the boys getting their Schultüte (cone gifts) on the first day of school for A

There were whispers of Covid getting worse, so my family and I took every opportunity we had to travel. I made it to Vienna, Austria, Venice, Italy, Berchesgarten, Germany and the Jugenfrau Region in Switzerland. (I still have the best photos and blog posts to share with you for those last two trips.) Travel was the main reason why my husband and I pushed for an assignment in Germany. Don’t get me wrong, it’s an experience in itself to live here, but traveling was the pull. So thanks Covid-19 for literally ruining everything. (I know I”m not the only one!)

This one especially hurts around Christmas, because the one positive – being able to travel – isn’t even an option. It was literally impossible for us to fly back to the States for the holidays (AND I’m not sure I’d want to quarantine again after we came back anyway). We will celebrate Christmas – in the country that does Christmas epically – on a lockdown. And it will be the first time since 2012 that we haven’t spent Christmas with some family. Not having an option to drown that sorrow while sipping champagne in front of the Eiffel Tower is depressing.

Still, I am very grateful for the travels we were able to do and I am so hopeful for 2021 and the adventures that await.

visiting the Tiergarten Nurnberg (Zoo at Nurnberg)

Once I was off quarantine, it was just a few weeks before I noticed a few noticeable differences in life here versus in the States.

  • You actually need to carry Euros around, even with Covid. America might be paperless, but Germany is not. And sometime paper money won’t even cut it; you need coins too. Like, I will be purchasing a coin purse.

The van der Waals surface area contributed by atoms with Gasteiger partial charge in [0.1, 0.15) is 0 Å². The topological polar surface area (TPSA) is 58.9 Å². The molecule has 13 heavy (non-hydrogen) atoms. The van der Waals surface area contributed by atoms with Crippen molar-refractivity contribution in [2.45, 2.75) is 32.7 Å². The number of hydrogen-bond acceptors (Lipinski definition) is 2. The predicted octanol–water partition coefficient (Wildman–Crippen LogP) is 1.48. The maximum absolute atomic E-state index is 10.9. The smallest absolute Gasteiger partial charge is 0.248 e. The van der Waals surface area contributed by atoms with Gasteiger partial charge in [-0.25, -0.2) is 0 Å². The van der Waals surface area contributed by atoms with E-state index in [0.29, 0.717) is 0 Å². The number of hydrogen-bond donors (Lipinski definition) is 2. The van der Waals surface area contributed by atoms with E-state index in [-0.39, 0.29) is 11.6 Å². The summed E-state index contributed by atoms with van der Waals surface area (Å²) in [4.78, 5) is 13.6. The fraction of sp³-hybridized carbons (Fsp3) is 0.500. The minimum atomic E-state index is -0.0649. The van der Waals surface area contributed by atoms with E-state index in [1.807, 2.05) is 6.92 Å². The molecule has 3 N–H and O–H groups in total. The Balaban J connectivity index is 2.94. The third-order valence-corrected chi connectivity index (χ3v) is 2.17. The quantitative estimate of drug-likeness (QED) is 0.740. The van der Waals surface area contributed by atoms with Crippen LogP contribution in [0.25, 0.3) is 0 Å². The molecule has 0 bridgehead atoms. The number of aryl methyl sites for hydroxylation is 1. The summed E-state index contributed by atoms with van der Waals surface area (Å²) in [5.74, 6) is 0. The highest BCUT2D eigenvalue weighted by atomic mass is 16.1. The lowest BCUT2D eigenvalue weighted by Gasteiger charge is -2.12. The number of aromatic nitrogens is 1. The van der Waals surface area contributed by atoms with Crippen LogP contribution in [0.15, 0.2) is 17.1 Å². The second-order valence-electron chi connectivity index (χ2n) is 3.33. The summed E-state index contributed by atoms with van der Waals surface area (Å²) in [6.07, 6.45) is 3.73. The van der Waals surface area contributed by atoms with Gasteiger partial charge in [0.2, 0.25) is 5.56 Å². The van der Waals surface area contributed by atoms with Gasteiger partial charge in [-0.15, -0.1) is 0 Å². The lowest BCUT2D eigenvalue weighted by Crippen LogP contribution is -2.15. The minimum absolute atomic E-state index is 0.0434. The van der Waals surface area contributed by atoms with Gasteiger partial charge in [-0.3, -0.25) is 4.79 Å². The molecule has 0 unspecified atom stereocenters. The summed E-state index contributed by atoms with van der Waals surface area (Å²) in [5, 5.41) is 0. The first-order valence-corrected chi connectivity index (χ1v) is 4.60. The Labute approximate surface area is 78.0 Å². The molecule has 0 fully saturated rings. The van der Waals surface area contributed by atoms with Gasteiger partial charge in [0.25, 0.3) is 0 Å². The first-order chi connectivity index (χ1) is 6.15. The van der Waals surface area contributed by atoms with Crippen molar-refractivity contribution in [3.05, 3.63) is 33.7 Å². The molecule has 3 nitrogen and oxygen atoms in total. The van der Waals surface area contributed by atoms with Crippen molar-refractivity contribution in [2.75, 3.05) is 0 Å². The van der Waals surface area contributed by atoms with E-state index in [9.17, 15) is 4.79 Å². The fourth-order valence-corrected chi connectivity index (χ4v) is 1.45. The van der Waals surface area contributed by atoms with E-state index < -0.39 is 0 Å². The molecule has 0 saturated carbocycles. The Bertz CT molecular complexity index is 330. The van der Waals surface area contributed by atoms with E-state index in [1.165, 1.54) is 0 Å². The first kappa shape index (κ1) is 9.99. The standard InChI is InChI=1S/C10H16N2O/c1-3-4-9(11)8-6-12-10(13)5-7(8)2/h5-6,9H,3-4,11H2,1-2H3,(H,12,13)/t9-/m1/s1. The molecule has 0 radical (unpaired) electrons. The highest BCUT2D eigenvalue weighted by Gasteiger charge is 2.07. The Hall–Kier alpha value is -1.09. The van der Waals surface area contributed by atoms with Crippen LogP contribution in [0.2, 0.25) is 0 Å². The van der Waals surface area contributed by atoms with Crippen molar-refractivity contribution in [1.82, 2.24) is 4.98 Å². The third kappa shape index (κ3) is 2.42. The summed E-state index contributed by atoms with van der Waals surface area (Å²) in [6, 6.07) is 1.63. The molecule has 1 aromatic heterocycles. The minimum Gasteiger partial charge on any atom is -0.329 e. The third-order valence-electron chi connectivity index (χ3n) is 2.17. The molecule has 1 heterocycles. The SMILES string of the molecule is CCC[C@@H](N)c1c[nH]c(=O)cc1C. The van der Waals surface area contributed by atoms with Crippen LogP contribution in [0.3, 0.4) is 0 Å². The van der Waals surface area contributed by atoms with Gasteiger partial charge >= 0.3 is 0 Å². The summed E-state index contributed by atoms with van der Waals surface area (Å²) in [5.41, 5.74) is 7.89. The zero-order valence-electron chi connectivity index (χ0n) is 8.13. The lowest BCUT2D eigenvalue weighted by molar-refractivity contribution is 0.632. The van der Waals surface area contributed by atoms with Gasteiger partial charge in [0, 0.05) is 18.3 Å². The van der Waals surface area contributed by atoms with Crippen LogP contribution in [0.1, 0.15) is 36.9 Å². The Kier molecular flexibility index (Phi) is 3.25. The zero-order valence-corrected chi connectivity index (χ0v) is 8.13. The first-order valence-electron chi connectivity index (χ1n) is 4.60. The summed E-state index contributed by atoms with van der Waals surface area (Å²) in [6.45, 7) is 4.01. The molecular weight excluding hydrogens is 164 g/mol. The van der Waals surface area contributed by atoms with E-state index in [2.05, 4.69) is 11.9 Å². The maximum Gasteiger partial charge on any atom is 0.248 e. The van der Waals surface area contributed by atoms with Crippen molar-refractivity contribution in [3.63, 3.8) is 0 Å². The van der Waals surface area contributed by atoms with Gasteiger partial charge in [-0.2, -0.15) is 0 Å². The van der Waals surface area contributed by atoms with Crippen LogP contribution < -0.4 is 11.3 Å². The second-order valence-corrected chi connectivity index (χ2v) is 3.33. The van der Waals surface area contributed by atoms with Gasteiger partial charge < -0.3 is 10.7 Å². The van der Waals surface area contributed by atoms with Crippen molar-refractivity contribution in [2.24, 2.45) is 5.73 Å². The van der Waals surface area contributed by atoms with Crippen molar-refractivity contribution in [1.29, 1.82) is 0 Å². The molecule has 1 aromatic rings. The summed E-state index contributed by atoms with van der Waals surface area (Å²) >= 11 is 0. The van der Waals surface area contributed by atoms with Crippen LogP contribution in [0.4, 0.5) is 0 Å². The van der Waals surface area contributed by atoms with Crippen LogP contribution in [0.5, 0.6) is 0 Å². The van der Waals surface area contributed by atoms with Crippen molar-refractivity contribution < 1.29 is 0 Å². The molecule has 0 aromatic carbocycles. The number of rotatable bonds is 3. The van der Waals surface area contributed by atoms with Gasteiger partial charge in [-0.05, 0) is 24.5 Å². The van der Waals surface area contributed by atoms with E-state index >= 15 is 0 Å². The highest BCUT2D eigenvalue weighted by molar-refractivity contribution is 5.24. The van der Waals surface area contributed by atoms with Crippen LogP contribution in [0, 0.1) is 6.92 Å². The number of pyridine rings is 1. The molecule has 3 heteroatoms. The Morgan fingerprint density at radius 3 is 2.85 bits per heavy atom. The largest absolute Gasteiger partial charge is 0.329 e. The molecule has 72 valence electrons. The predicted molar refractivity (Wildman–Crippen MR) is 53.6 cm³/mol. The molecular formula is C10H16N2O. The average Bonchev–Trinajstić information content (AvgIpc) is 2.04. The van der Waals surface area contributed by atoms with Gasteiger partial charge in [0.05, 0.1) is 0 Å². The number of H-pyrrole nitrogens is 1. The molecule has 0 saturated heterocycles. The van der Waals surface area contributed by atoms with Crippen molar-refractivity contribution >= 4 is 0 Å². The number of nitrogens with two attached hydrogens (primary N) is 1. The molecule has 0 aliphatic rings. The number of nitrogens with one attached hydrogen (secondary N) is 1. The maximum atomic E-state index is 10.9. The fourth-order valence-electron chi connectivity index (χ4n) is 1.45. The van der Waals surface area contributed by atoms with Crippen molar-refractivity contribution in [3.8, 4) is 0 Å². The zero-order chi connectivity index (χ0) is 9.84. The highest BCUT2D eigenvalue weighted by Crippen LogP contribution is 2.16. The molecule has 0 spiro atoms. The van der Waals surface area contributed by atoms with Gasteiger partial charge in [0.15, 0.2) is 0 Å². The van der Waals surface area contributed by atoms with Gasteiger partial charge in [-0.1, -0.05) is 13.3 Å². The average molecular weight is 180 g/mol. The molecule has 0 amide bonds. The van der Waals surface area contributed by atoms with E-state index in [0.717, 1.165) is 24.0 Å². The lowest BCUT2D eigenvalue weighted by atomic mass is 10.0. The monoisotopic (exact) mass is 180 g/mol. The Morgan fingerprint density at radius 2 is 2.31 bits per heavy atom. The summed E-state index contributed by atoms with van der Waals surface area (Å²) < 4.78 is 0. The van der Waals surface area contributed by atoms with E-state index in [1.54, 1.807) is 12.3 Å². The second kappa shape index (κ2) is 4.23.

• Despite it working a lot of the time (and it is my most used app!), you can not always trust Google Translate. That app is how we ended up with a plate of food, literally covered in gelatin. And carpet that only covered 1/3 of the area it was suppose too. (But, to be fair, math is hard.)
  • I knew this, but defiantly bares stating, that literally all other drinks are cheaper than water. And the water taste different, so always, always bring your water bottle. And an extra one.
  • Everyone still smokes in Germany.
  • Eis (ice cream) is still delicious. As is the plethora of Haribo gummies found everywhere, in all the kinds. My favorite is the sour, pasta-style gummies.
  • In Bavaria, there are actually tractors that drive on the road. Taking the drivers test, there were a lot of scenarios that involved tractors and I remember thinking that can’t possibly be real life. But is, everyday.
  • If you ask anyone if you can speak in English, they will always say “ein bisschen” “a little”, and be very discouraging about it. But they 95% of the time, know enough to be able to communicate with you. (Also, I fully support learning the language of the country you live in. It does take time!)
  • You always, always need to have a bag on you. Always. You will never be given one; ever.
  • I love the Aldi over here, but I don’t think I will ever be prepared for them literally throwing my groceries at me. I even skip the bag and put it right back into the cart, and I still can’t keep up!
outtakes from our Christmas card photoshoot
how cuuuuute are they!

It’s been six months since moving to Germany, and it’s been a wild ride. The pandemic has definitely affected life (as I know it has for everyone) and really, for me, the impact on travel has been the most frustrating. But I remain hopeful. Hopefully that there is light at the end of this pandemic. That life goes back to a better normal – but a normal that doesn’t include mask, but lots and lots of hugs. And that I can t r a v e l.

As I write this, I’m actually thinking that I haven’t had a Käse Brezel (cheese pretzel) in the last few days and I n e e d one. If that isn’t an indicator that I now live in Germany, what is?! That and I’ve come to the conclusion that I love a good Pils. So when it comes to beer (and champagne and wine!) and carbs, I’m living my best life over here!